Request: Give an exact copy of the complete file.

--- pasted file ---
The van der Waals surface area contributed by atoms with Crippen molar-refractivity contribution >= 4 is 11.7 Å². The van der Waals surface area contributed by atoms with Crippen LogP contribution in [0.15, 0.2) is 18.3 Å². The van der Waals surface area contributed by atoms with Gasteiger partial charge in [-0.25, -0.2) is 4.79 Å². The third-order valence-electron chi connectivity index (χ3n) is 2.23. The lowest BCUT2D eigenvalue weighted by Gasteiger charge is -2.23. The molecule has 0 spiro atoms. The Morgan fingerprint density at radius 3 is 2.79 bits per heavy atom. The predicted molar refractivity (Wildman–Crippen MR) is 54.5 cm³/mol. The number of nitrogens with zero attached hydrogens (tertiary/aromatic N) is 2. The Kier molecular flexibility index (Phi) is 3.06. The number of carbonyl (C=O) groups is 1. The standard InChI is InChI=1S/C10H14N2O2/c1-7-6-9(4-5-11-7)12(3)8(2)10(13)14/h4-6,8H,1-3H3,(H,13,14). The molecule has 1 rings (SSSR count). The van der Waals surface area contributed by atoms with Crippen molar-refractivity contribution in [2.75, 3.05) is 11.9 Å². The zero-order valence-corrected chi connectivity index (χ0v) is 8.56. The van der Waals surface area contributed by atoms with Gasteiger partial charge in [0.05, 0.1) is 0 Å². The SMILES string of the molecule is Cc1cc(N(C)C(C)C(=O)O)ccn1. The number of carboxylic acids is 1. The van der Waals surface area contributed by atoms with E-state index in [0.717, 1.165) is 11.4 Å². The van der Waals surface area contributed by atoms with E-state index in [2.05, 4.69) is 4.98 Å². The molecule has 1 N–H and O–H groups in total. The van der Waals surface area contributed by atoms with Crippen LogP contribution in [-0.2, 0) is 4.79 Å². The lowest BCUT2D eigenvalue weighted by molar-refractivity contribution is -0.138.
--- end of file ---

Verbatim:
The van der Waals surface area contributed by atoms with Crippen molar-refractivity contribution >= 4 is 11.7 Å². The van der Waals surface area contributed by atoms with Crippen LogP contribution in [0.15, 0.2) is 18.3 Å². The van der Waals surface area contributed by atoms with Gasteiger partial charge in [-0.25, -0.2) is 4.79 Å². The third-order valence-electron chi connectivity index (χ3n) is 2.23. The lowest BCUT2D eigenvalue weighted by Gasteiger charge is -2.23. The molecule has 0 spiro atoms. The Morgan fingerprint density at radius 3 is 2.79 bits per heavy atom. The predicted molar refractivity (Wildman–Crippen MR) is 54.5 cm³/mol. The number of nitrogens with zero attached hydrogens (tertiary/aromatic N) is 2. The Kier molecular flexibility index (Phi) is 3.06. The number of carbonyl (C=O) groups is 1. The standard InChI is InChI=1S/C10H14N2O2/c1-7-6-9(4-5-11-7)12(3)8(2)10(13)14/h4-6,8H,1-3H3,(H,13,14). The molecule has 1 rings (SSSR count). The van der Waals surface area contributed by atoms with Crippen molar-refractivity contribution in [2.75, 3.05) is 11.9 Å². The zero-order valence-corrected chi connectivity index (χ0v) is 8.56. The van der Waals surface area contributed by atoms with Gasteiger partial charge in [0.05, 0.1) is 0 Å². The SMILES string of the molecule is Cc1cc(N(C)C(C)C(=O)O)ccn1. The number of carboxylic acids is 1. The van der Waals surface area contributed by atoms with E-state index in [0.717, 1.165) is 11.4 Å². The van der Waals surface area contributed by atoms with E-state index in [2.05, 4.69) is 4.98 Å². The molecule has 1 N–H and O–H groups in total. The van der Waals surface area contributed by atoms with Crippen LogP contribution in [-0.2, 0) is 4.79 Å². The lowest BCUT2D eigenvalue weighted by molar-refractivity contribution is -0.138.